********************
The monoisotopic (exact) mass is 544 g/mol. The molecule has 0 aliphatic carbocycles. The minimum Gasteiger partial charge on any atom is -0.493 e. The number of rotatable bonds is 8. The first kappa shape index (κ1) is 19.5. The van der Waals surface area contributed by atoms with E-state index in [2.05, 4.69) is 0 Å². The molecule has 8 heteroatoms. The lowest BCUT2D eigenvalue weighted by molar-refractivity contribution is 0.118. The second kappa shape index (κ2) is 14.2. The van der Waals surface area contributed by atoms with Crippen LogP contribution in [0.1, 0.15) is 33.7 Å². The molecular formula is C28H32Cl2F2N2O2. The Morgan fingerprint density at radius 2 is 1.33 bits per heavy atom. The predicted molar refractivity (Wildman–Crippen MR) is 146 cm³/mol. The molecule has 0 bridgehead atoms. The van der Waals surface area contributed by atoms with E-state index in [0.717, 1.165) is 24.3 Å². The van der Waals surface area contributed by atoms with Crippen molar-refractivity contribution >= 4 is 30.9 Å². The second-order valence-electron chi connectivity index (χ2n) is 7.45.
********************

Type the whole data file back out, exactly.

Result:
The monoisotopic (exact) mass is 544 g/mol. The molecule has 0 aliphatic carbocycles. The minimum Gasteiger partial charge on any atom is -0.493 e. The number of rotatable bonds is 8. The first kappa shape index (κ1) is 19.5. The van der Waals surface area contributed by atoms with E-state index in [2.05, 4.69) is 0 Å². The molecule has 8 heteroatoms. The lowest BCUT2D eigenvalue weighted by molar-refractivity contribution is 0.118. The second kappa shape index (κ2) is 14.2. The van der Waals surface area contributed by atoms with Crippen LogP contribution in [0.1, 0.15) is 33.7 Å². The molecular formula is C28H32Cl2F2N2O2. The Morgan fingerprint density at radius 2 is 1.33 bits per heavy atom. The predicted molar refractivity (Wildman–Crippen MR) is 146 cm³/mol. The molecule has 0 bridgehead atoms. The van der Waals surface area contributed by atoms with E-state index in [0.717, 1.165) is 24.3 Å². The van der Waals surface area contributed by atoms with Crippen molar-refractivity contribution >= 4 is 30.9 Å². The second-order valence-electron chi connectivity index (χ2n) is 7.45.